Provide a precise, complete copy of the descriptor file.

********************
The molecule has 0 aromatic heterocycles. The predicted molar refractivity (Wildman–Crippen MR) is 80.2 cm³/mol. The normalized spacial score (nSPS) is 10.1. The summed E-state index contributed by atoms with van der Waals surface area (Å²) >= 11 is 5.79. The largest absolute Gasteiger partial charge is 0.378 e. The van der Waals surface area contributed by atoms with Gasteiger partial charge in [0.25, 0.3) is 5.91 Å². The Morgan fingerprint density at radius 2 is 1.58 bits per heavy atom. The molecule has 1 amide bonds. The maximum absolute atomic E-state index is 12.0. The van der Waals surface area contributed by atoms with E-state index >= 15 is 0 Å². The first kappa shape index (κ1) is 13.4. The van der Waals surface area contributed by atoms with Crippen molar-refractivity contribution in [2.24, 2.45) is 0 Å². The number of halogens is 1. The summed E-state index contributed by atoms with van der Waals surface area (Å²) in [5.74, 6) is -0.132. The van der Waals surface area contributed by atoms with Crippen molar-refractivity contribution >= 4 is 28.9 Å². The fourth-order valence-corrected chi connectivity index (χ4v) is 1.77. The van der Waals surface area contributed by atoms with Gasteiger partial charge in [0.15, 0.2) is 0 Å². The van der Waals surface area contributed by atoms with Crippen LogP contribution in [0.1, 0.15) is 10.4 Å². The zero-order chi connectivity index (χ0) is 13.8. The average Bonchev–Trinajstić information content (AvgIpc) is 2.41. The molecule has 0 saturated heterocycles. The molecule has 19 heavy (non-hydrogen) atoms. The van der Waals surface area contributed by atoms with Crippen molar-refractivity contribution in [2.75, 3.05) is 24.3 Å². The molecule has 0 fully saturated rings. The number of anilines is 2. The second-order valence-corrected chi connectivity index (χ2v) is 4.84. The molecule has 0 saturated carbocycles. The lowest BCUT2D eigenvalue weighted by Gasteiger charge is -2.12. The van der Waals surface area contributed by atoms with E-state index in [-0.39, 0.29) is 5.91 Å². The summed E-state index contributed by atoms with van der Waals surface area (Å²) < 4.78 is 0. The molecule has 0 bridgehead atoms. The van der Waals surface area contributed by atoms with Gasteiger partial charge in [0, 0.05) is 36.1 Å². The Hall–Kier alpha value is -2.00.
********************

The molecule has 0 aromatic heterocycles. The predicted molar refractivity (Wildman–Crippen MR) is 80.2 cm³/mol. The normalized spacial score (nSPS) is 10.1. The summed E-state index contributed by atoms with van der Waals surface area (Å²) >= 11 is 5.79. The largest absolute Gasteiger partial charge is 0.378 e. The van der Waals surface area contributed by atoms with Gasteiger partial charge in [0.25, 0.3) is 5.91 Å². The Morgan fingerprint density at radius 2 is 1.58 bits per heavy atom. The molecule has 1 amide bonds. The maximum absolute atomic E-state index is 12.0. The van der Waals surface area contributed by atoms with E-state index >= 15 is 0 Å². The first kappa shape index (κ1) is 13.4. The van der Waals surface area contributed by atoms with Crippen molar-refractivity contribution in [2.24, 2.45) is 0 Å². The number of halogens is 1. The summed E-state index contributed by atoms with van der Waals surface area (Å²) in [5.74, 6) is -0.132. The van der Waals surface area contributed by atoms with Crippen molar-refractivity contribution >= 4 is 28.9 Å². The fourth-order valence-corrected chi connectivity index (χ4v) is 1.77. The van der Waals surface area contributed by atoms with Gasteiger partial charge in [0.15, 0.2) is 0 Å². The van der Waals surface area contributed by atoms with Crippen LogP contribution in [0.1, 0.15) is 10.4 Å². The zero-order chi connectivity index (χ0) is 13.8. The average Bonchev–Trinajstić information content (AvgIpc) is 2.41. The molecule has 0 saturated heterocycles. The molecule has 19 heavy (non-hydrogen) atoms. The van der Waals surface area contributed by atoms with Crippen molar-refractivity contribution in [2.75, 3.05) is 24.3 Å². The molecule has 0 fully saturated rings. The number of anilines is 2. The second-order valence-corrected chi connectivity index (χ2v) is 4.84. The molecule has 0 saturated carbocycles. The lowest BCUT2D eigenvalue weighted by Gasteiger charge is -2.12. The van der Waals surface area contributed by atoms with E-state index in [-0.39, 0.29) is 5.91 Å². The summed E-state index contributed by atoms with van der Waals surface area (Å²) < 4.78 is 0. The molecule has 0 bridgehead atoms. The van der Waals surface area contributed by atoms with Gasteiger partial charge in [0, 0.05) is 36.1 Å². The Hall–Kier alpha value is -2.00.